Homes lay in ruins one week after Hurricane Dorian hit The Mudd neighborhood, in the Marsh Harbor area of Abaco, Bahamas, Monday, Sept. 9, 2019. (AP Photo/Fernando Llano)

Watch for scams when donating to Hurricane Dorian relief, group warns

More than 140 new crowdfunding campaigns related to the storm are already established

With more than 140 new charities using online crowdfunding to support victims of Hurricane Dorian, the Better Business Bureau is encouraging donors to be cautious.

In a news release on Tuesday, the bureau encouraged people to support experienced disaster relief organizations that clearly outline and can show proof of its activities and initiatives.

“Images of devastation may prompt many British Columbians, especially those with family and friends in the affected areas, to find avenues to help,” said spokesperson Karla Davis.

“Not all organizations that claim they are going to aid in relief efforts are verified, and this recent tragedy may also inspire scammers to take advantage of people’s goodwill and generosity.”

READ MORE: Man fundraising to bring Bahamian victims of Hurricane Dorian to Kelowna

The agency shared the following tips:

Verify the trustworthiness of the organization. Donors should watch out for newly created organizations that are either inexperienced at addressing disasters or may try to deceive donors at a vulnerable time.

Make sure you are donating to a registered charity by asking for the registration number and checking for it here.

See if the charity has an on-the-ground presence in the affected areas. It may be difficult to provide help quickly and effectively if they don’t. Its website should clearly describe what it can do to address immediate and longer-term needs.

Find out if the charity is providing direct aid or raising money for other groups. If the latter, you may want to consider “avoiding the middleman” and give directly to those groups in the region.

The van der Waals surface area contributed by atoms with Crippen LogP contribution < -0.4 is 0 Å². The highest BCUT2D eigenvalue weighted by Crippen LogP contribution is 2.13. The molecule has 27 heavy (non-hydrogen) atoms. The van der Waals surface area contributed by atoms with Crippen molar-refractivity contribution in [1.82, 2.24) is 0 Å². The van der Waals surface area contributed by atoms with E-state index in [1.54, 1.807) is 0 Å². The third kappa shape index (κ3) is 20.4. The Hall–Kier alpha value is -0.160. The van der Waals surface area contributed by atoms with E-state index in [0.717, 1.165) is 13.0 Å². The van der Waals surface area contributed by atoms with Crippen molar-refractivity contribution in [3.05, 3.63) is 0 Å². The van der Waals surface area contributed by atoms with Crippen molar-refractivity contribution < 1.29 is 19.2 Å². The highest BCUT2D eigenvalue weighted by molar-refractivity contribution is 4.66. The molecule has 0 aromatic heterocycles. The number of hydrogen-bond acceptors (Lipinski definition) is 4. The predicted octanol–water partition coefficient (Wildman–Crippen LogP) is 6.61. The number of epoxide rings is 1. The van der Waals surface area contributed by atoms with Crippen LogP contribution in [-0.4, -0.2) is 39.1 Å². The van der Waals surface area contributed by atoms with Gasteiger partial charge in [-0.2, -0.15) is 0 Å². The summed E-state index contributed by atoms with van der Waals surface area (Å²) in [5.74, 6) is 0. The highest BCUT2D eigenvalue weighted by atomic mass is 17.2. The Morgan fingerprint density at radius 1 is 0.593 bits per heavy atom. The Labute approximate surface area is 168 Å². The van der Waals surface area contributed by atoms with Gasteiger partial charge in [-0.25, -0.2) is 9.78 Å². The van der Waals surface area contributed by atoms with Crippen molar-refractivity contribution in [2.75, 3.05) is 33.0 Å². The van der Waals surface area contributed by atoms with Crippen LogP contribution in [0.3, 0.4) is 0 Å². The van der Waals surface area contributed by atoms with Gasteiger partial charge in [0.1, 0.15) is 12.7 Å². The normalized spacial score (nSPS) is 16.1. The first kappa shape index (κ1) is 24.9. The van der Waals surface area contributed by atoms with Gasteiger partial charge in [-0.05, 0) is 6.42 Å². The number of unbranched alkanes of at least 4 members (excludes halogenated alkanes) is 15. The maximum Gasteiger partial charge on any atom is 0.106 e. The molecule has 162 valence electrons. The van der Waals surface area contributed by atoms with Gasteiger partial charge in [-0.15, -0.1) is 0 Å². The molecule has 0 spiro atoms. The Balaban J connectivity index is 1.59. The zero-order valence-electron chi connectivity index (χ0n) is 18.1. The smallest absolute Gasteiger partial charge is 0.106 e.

READ MORE: ‘Bikinishe’ swimwear retailer prompts Better Business Bureau warning

Be cautious about gifts of clothing, food or other in-kind donations, as they may not be the quickest way to help if the organization has the staff and infrastructure to handle it. Donated goods may impose extra costs on a charity to cover storage and distribution. Ask the charity about its transportation and distribution plans.

Understand crowdfunding. While resources such as the Better Business Bureau’s give.org help vet charities, it can be tough to vet individuals. Some such posts claim to raise funds to deliver and distribute items to impacted areas. Such efforts may risk lives, complicate professional efforts and potentially divert donations that could be directed in more helpful ways. Check the terms and conditions of the crowdfunding platform.

READ MORE: ‘Catastrophic’: Hurricane Dorian parks over the Bahamas

Donors should also remember the emergency phase of a disaster is often just the beginning.

“Full recovery will be a long-term effort that can take many months or years to accomplish, depending on the extent of the damage,” the release said. “Take your time to choose the right charity to help at the right time.”

If you suspect a scam or that you are a victim, report it on BBB Scam Tracker and to the Canadian Anti-Fraud Centre.

READ MORE: Trudeau, ministers to visit Halifax and survey Dorian recovery efforts



karissa.gall@blackpress.ca

Like us on Facebook and follow us on Twitter

Get local stories you won't find anywhere else right to your inbox.
Sign up here

Comments are closed

Just Posted

46 new COVID-19 cases reported Wednesday in Alberta

Province has completed more than 500,000 COVID-19 tests

Mary C. Moore Public Library receives reopening helping hand from Lacombe Ford

Library computer services now available by appointment

City of Lacombe planning cemetery headstone cleaning

City currently looking for volunteers

Blackfalds resident looks to promote BIPOC-owned businesses

BIVM Business Access AB is designed to create visibility, advertising and access

47 new COVID-19 cases Tuesday in Alberta, still 620 active cases

3 active COVID-19 cases remain in Red Deer

PODCAST: Black Lives Matter in central Alberta Part 2

More insight into the Black Lives Matter movement of central Alberta

PODCAST: The Expert tackles the return of sports

Cam Moon, Joe Whitbread, Byron Hackett and Todd Vaughan discuss how sports can come back

Via to temporarily layoff about 1,000 workers as pandemic impacts its business

Via to temporarily layoff about 1,000 workers as pandemic impacts its business

New Ontario law makes it harder to sue companies via class action

New Ontario law makes it harder to sue companies via class action

Facebook civil rights audit: ‘Serious setbacks’ mar progress

Facebook civil rights audit: ‘Serious setbacks’ mar progress

Gold gets a lift as hedge with Canada’s deficit to surpass $340 billion

Gold gets a lift as hedge with Canada’s deficit to surpass $340 billion

U.S., Mexican presidents meet at White House to talk USMCA, without Canada

U.S., Mexican presidents meet at White House to talk USMCA, without Canada

Charges laid following shooting in Lacombe County

A man turned himself in to Rimbey RCMP after an incident on July 5

Most Read